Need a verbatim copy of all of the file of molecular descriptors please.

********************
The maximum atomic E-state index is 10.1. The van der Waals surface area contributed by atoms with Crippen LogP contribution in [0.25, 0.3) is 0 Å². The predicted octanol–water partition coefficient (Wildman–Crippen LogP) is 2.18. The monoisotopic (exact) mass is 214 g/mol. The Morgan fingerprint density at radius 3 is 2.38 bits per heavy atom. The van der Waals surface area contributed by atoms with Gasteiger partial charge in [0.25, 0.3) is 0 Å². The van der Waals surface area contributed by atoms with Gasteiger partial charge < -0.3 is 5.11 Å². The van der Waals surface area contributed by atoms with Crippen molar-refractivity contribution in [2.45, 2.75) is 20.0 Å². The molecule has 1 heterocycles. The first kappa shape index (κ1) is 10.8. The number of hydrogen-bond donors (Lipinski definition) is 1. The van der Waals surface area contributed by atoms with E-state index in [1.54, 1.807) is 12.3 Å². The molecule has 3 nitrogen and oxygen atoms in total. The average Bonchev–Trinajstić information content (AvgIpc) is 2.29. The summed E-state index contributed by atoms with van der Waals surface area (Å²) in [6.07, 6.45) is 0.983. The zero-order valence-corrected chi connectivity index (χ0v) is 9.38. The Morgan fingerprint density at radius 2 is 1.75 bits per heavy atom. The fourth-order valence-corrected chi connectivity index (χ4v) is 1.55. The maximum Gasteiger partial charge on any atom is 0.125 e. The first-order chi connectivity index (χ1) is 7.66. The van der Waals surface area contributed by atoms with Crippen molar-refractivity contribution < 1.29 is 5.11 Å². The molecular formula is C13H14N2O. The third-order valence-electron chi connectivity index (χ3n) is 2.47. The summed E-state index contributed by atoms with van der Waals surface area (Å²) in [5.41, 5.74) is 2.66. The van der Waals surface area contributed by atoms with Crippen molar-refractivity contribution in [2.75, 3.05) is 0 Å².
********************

The maximum atomic E-state index is 10.1. The van der Waals surface area contributed by atoms with Crippen LogP contribution in [0.25, 0.3) is 0 Å². The predicted octanol–water partition coefficient (Wildman–Crippen LogP) is 2.18. The monoisotopic (exact) mass is 214 g/mol. The Morgan fingerprint density at radius 3 is 2.38 bits per heavy atom. The van der Waals surface area contributed by atoms with Gasteiger partial charge in [0.25, 0.3) is 0 Å². The van der Waals surface area contributed by atoms with Gasteiger partial charge < -0.3 is 5.11 Å². The van der Waals surface area contributed by atoms with Crippen molar-refractivity contribution in [2.45, 2.75) is 20.0 Å². The molecule has 1 heterocycles. The first kappa shape index (κ1) is 10.8. The number of hydrogen-bond donors (Lipinski definition) is 1. The van der Waals surface area contributed by atoms with E-state index in [1.54, 1.807) is 12.3 Å². The molecule has 3 nitrogen and oxygen atoms in total. The average Bonchev–Trinajstić information content (AvgIpc) is 2.29. The summed E-state index contributed by atoms with van der Waals surface area (Å²) in [6.07, 6.45) is 0.983. The zero-order valence-corrected chi connectivity index (χ0v) is 9.38. The Morgan fingerprint density at radius 2 is 1.75 bits per heavy atom. The fourth-order valence-corrected chi connectivity index (χ4v) is 1.55. The maximum Gasteiger partial charge on any atom is 0.125 e. The first-order chi connectivity index (χ1) is 7.66. The van der Waals surface area contributed by atoms with Crippen molar-refractivity contribution < 1.29 is 5.11 Å². The molecular formula is C13H14N2O. The third-order valence-electron chi connectivity index (χ3n) is 2.47. The summed E-state index contributed by atoms with van der Waals surface area (Å²) in [5.41, 5.74) is 2.66. The van der Waals surface area contributed by atoms with Crippen molar-refractivity contribution in [2.75, 3.05) is 0 Å².